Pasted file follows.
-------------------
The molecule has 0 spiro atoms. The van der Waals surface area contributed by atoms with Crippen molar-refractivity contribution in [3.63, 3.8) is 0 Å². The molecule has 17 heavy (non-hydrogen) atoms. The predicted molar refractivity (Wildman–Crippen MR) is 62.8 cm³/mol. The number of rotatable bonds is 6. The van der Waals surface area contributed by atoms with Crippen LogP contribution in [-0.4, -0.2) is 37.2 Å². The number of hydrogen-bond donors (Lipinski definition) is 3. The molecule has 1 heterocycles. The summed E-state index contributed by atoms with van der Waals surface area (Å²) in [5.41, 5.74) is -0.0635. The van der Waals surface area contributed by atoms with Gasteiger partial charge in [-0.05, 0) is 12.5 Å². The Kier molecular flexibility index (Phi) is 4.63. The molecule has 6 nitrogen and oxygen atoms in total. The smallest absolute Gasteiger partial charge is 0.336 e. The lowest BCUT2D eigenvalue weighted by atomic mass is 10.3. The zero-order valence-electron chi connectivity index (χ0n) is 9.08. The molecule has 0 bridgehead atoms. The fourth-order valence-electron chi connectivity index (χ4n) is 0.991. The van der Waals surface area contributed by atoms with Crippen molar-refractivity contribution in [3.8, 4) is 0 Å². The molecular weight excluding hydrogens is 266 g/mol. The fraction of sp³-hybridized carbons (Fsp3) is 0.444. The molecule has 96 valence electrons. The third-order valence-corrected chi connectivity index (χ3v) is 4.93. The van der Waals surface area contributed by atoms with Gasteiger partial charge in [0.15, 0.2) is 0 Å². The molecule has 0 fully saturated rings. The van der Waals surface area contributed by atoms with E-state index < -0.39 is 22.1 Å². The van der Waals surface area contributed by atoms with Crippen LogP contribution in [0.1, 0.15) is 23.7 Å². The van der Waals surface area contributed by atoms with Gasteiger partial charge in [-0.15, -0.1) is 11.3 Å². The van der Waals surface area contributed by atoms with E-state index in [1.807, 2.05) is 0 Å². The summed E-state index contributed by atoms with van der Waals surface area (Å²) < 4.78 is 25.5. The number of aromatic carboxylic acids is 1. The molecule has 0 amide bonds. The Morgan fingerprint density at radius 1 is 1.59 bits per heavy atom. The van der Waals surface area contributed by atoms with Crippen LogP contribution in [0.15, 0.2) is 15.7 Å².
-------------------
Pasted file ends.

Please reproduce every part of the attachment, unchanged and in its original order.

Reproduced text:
The molecule has 0 spiro atoms. The van der Waals surface area contributed by atoms with Crippen molar-refractivity contribution in [3.63, 3.8) is 0 Å². The molecule has 17 heavy (non-hydrogen) atoms. The predicted molar refractivity (Wildman–Crippen MR) is 62.8 cm³/mol. The number of rotatable bonds is 6. The van der Waals surface area contributed by atoms with Crippen LogP contribution in [-0.4, -0.2) is 37.2 Å². The number of hydrogen-bond donors (Lipinski definition) is 3. The molecule has 1 heterocycles. The summed E-state index contributed by atoms with van der Waals surface area (Å²) in [5.41, 5.74) is -0.0635. The van der Waals surface area contributed by atoms with Gasteiger partial charge in [-0.05, 0) is 12.5 Å². The Kier molecular flexibility index (Phi) is 4.63. The molecule has 6 nitrogen and oxygen atoms in total. The smallest absolute Gasteiger partial charge is 0.336 e. The lowest BCUT2D eigenvalue weighted by atomic mass is 10.3. The zero-order valence-electron chi connectivity index (χ0n) is 9.08. The molecule has 0 bridgehead atoms. The fourth-order valence-electron chi connectivity index (χ4n) is 0.991. The van der Waals surface area contributed by atoms with Crippen molar-refractivity contribution in [3.8, 4) is 0 Å². The molecular weight excluding hydrogens is 266 g/mol. The fraction of sp³-hybridized carbons (Fsp3) is 0.444. The molecule has 96 valence electrons. The third-order valence-corrected chi connectivity index (χ3v) is 4.93. The van der Waals surface area contributed by atoms with Gasteiger partial charge in [0.15, 0.2) is 0 Å². The molecule has 0 fully saturated rings. The van der Waals surface area contributed by atoms with E-state index < -0.39 is 22.1 Å². The van der Waals surface area contributed by atoms with Crippen LogP contribution in [0.1, 0.15) is 23.7 Å². The van der Waals surface area contributed by atoms with Gasteiger partial charge in [-0.15, -0.1) is 11.3 Å². The van der Waals surface area contributed by atoms with E-state index in [1.807, 2.05) is 0 Å². The summed E-state index contributed by atoms with van der Waals surface area (Å²) < 4.78 is 25.5. The number of aromatic carboxylic acids is 1. The molecule has 0 amide bonds. The Morgan fingerprint density at radius 1 is 1.59 bits per heavy atom. The van der Waals surface area contributed by atoms with Crippen LogP contribution in [0.15, 0.2) is 15.7 Å².